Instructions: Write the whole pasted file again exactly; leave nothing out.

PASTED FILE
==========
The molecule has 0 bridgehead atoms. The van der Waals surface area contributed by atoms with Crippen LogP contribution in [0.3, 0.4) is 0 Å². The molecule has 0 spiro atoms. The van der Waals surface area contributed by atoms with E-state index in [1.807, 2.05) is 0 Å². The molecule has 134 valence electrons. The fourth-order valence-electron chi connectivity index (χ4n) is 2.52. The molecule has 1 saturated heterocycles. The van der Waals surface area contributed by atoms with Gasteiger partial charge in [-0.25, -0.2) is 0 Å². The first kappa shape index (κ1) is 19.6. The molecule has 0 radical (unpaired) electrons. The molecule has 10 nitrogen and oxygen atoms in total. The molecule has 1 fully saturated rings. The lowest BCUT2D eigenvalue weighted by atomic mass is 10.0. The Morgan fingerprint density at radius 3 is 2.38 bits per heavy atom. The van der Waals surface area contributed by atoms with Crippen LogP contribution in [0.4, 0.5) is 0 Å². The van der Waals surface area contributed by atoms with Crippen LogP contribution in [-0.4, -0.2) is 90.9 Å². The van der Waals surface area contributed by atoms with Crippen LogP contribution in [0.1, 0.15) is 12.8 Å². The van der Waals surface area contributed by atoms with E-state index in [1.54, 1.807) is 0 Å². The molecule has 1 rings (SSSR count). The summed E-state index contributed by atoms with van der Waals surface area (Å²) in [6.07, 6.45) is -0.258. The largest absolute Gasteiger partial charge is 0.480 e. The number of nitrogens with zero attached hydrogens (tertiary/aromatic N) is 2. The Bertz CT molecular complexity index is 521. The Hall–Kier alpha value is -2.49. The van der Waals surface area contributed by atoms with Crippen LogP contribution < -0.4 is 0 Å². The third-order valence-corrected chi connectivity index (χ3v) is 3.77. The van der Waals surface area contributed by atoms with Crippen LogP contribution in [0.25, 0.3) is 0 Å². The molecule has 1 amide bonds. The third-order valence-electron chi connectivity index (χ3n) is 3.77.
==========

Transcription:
The molecule has 0 bridgehead atoms. The van der Waals surface area contributed by atoms with Crippen LogP contribution in [0.3, 0.4) is 0 Å². The molecule has 0 spiro atoms. The van der Waals surface area contributed by atoms with E-state index in [1.807, 2.05) is 0 Å². The molecule has 134 valence electrons. The fourth-order valence-electron chi connectivity index (χ4n) is 2.52. The molecule has 1 saturated heterocycles. The van der Waals surface area contributed by atoms with Gasteiger partial charge in [-0.25, -0.2) is 0 Å². The first kappa shape index (κ1) is 19.6. The molecule has 0 radical (unpaired) electrons. The molecule has 10 nitrogen and oxygen atoms in total. The molecule has 1 fully saturated rings. The lowest BCUT2D eigenvalue weighted by atomic mass is 10.0. The Morgan fingerprint density at radius 3 is 2.38 bits per heavy atom. The van der Waals surface area contributed by atoms with Crippen LogP contribution in [0.4, 0.5) is 0 Å². The van der Waals surface area contributed by atoms with Crippen LogP contribution in [-0.4, -0.2) is 90.9 Å². The van der Waals surface area contributed by atoms with Crippen LogP contribution in [0.1, 0.15) is 12.8 Å². The van der Waals surface area contributed by atoms with E-state index in [1.54, 1.807) is 0 Å². The molecule has 1 rings (SSSR count). The summed E-state index contributed by atoms with van der Waals surface area (Å²) in [6.07, 6.45) is -0.258. The largest absolute Gasteiger partial charge is 0.480 e. The number of nitrogens with zero attached hydrogens (tertiary/aromatic N) is 2. The Bertz CT molecular complexity index is 521. The Hall–Kier alpha value is -2.49. The van der Waals surface area contributed by atoms with Crippen LogP contribution < -0.4 is 0 Å². The third-order valence-corrected chi connectivity index (χ3v) is 3.77. The van der Waals surface area contributed by atoms with Crippen LogP contribution in [0.25, 0.3) is 0 Å². The molecule has 1 amide bonds. The third-order valence-electron chi connectivity index (χ3n) is 3.77.